Needed: 2 straight wins in N.Y.
Red Sox tumble to Yankees, 4-2, trail 3-2 in series
When the rather dull playoff game was over, a crushing Boston loss, the Red Sox and their fans said goodbye to Fenway Park. Depending on what happens today and maybe tomorrow, the next home game is either Opening Day 2004 or the first game of the World Series Saturday night.
It's Midnight Cowboy Up for these Sox again, and to keep their season alive, they're going to have to get the job done in the haunted house where so many of Boston's baseball hopes have been dashed in the last 85 years.
Yankees lefthander David Wells beat Boston's baldies, 4-2, in the fifth game of the American League Championship Series yesterday. New York leads the series, three games to two, and can clinch a trip to yet another Fall Classic with a win at home either today or tomorrow.
It's simple, Sox fans. The Sons of Grady Little must win twice in the Bronx or there will be no more Rally Karaoke Guy, no more 10-gallon hats, and no more "Sweet Caroline" singalongs until April. All those exorcisms, Springsteen blessings, and Reverse The Curse signs become part of the ongoing history of a four-score championship slump. Or, as the Boss might say, more skeleton frames of burned-out Chevrolets.
Wells (seven innings, four hits), who bought Babe Ruth's cap and wore it once while pitching, was asked about the dreaded Curse of the Bambino and answered, "I believe in it and that's just my opinion. I just try to keep that theory alive. Tonight I got great help, great defense, for that to continue."
The bottom line is the Red Sox have not hit in this postseason. During the regular season, they thumped their way to the highest slugging percentage in baseball history, throwing the 1927 Yankees out of the books. But they feasted on too many toothless Tigers and Devil Rays. You don't see that kind of pitching in October, and Boston's Monster mashers have been neutralized over 10 playoff games, not once scoring more than five runs.
Most alarming is the suddenly sick bat of Nomar Garciaparra. Nomar has become "No-hit" and he's killing the Red Sox in the No. 3 spot in the order. Garciaparra slumped badly (.170) in September and it has carried over into the postseason. He struck out swinging at a belt-high fastball with runners on second and third and two outs in the third inning.
He's hitting .105 in the ALCS (2 for 19) and has no hits in his last 11 at-bats.
It might be time for Bill James to weigh in with some OBP suggestions from Kansas City.
Let the record show that the three games (all decided by one or two runs) over four days in Boston presented some of the wildest moments in the history of this 100-year rivalry. Most of the zany stuff happened Saturday, but Wells and friends say they won't forget their triumphant long weekend in the Hub.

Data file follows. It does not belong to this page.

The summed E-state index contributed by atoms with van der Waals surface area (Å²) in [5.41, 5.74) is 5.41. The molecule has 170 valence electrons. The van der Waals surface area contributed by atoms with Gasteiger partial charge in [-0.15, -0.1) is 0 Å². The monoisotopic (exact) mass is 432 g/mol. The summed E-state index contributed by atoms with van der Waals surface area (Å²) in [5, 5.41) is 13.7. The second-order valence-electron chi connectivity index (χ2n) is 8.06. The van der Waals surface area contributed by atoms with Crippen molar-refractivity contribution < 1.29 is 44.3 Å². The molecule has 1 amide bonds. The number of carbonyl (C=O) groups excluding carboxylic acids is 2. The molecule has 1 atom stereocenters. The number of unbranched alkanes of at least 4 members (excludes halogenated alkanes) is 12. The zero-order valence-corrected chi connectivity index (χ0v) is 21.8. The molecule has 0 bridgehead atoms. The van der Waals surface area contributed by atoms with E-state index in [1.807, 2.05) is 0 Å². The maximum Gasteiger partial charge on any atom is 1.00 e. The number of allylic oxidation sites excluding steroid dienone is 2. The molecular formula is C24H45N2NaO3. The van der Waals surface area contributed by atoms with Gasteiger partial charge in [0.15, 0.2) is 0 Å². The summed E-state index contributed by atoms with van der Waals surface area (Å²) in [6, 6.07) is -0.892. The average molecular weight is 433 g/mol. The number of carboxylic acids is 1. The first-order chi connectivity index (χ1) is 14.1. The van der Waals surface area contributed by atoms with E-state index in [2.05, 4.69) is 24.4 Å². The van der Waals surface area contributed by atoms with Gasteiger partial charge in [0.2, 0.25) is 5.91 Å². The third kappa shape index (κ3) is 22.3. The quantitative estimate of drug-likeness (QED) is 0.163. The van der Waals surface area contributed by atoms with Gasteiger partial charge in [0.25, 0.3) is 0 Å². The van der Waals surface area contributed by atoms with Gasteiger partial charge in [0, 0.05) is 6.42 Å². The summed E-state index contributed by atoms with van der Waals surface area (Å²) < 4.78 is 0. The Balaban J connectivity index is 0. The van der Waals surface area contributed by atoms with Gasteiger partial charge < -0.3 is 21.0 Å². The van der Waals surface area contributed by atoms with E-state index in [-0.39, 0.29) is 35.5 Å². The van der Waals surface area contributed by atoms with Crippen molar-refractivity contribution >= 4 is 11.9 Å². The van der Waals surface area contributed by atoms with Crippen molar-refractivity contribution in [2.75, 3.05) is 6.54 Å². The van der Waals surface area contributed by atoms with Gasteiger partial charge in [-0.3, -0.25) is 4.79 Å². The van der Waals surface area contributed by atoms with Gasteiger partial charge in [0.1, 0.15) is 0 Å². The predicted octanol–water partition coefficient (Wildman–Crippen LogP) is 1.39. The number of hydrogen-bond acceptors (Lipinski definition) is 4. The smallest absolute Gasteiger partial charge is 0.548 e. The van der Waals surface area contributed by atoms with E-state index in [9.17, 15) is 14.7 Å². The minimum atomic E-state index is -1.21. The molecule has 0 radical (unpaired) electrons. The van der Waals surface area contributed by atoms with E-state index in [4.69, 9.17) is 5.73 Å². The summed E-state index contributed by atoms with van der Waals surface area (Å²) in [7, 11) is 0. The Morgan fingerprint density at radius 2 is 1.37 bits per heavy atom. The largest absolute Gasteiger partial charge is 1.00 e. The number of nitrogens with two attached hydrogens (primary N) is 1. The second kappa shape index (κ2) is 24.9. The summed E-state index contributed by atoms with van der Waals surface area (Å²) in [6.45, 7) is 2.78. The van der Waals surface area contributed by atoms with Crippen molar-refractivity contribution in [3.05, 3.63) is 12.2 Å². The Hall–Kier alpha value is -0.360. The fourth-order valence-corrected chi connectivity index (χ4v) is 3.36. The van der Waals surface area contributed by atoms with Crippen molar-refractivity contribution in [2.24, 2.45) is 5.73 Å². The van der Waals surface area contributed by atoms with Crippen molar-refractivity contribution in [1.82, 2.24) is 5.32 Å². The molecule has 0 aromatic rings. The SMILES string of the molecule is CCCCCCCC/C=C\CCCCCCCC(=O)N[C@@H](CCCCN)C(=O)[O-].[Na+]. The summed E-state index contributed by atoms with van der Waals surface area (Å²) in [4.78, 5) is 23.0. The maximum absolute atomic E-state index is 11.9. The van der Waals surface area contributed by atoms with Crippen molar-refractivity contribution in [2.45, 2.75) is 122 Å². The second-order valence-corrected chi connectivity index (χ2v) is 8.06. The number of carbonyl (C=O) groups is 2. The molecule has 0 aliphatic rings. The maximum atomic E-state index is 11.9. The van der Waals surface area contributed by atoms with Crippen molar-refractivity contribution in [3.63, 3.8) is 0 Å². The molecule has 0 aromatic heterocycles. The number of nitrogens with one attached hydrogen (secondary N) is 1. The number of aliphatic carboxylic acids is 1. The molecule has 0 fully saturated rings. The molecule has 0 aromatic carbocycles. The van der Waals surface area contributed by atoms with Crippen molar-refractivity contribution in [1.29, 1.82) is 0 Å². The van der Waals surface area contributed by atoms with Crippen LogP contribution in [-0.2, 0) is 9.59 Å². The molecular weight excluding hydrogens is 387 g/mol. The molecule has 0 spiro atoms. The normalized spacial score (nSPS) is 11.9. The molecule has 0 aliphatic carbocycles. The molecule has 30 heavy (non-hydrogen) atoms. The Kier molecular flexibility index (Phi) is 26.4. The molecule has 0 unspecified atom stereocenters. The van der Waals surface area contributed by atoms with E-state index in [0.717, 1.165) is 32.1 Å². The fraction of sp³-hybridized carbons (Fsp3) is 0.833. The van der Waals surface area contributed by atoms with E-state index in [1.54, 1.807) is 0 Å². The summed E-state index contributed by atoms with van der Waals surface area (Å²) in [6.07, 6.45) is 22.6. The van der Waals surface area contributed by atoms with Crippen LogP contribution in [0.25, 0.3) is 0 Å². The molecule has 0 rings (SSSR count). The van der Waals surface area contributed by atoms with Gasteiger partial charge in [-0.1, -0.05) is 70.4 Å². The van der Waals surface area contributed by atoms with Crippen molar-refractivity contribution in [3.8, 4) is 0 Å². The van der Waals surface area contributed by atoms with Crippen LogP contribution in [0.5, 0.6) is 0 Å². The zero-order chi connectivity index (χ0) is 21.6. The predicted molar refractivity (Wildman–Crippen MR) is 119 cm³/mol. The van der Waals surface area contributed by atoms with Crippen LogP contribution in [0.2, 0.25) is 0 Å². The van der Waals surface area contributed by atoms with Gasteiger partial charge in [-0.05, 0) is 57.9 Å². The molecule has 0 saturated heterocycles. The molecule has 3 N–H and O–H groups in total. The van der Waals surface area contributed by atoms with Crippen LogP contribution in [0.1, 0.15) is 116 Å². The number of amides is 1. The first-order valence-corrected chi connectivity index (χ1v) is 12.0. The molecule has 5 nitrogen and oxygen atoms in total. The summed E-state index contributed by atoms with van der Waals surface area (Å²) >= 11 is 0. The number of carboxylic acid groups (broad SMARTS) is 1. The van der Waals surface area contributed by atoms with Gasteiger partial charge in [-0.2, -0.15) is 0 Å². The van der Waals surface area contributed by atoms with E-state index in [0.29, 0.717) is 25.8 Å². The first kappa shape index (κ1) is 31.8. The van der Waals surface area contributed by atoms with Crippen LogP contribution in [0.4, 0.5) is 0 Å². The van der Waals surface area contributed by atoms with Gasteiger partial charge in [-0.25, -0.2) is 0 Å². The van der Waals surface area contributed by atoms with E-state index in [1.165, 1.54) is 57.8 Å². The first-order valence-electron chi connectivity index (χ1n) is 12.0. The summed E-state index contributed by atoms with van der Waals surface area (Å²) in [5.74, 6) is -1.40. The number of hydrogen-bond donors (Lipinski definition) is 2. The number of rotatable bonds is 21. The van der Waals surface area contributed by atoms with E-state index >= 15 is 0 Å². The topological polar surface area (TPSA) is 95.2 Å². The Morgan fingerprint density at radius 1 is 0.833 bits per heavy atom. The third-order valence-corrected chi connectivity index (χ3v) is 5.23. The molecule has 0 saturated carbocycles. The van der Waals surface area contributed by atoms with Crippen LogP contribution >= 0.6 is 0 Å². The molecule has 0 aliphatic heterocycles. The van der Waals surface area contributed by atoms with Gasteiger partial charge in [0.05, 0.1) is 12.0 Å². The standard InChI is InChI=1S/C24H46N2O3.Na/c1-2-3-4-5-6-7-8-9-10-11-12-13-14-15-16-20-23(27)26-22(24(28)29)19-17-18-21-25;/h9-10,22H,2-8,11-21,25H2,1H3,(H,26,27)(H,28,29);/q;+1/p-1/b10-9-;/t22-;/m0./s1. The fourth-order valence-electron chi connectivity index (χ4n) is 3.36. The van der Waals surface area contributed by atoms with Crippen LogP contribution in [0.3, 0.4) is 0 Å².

"I think this is a great town," said Wells. "It's unbelievable. It's fun. We're driving home last night to the hotel and every block, everybody is flipping us off. I wish I had a video camera. I've never seen anything like it."
Boston's best hope at this hour would be the famed "Reverse Lock" theory, which holds that an obvious mismatch often results in the underdog pulling a stunning upset. Things are certainly aligned for the Reverse Lock: The Game 6 matchup features Andy Pettitte against John Burkett.
Pettitte is a big-game lefty, the latter-day Whitey Ford. He smothered the Red Sox in Game 2 and his presence neutralizes the power of Sox lefty hitters David Ortiz (.188 this series), Todd Walker, and Trot Nixon.
Meanwhile, the Sox counter with Burkett, an all-around good guy, terrific bowler, and renowned meatball artist. Burkett too often has hurt himself with one bad inning and cannot afford a stinker tonight. No doubt the Sox will be ready to go with their new Yankee killer, Tim Wakefield, on one day's rest if Burkett gets hit early.
A Sox victory in Game 6 gives America the Armageddon Game, Pedro Martinez vs. Roger Clemens tomorrow night at Yankee Stadium for the right to go to the World Series. But to get there, the Sox have to win today.
In 1949, the Ted Williams Red Sox went to the Bronx for the last two games of the season, needing only one victory to win the American League pennant. While New England wept, the Yankees won both games and went on to beat the Brooklyn Dodgers for one of their 26 world championships since the Sox sold them Babe Ruth in 1920.
Part of the charm of the 2003 Red Sox has been their ability to dig out of holes and recover from tough losses. The comeback from a 2-0 Division Series deficit against the A's was the ultimate test of mettle -- until now. Now they have to go to New York and win two games to bring the World Series back to Boston for the first time in 17 years.
"The clock is ticking on us right now," acknowledged Little. "This isn't something we've never been through before. We were through this about a week ago."
Right. But that was the A's. This is the Yankees. In the Bronx.
© Copyright 2003 Globe Newspaper Company.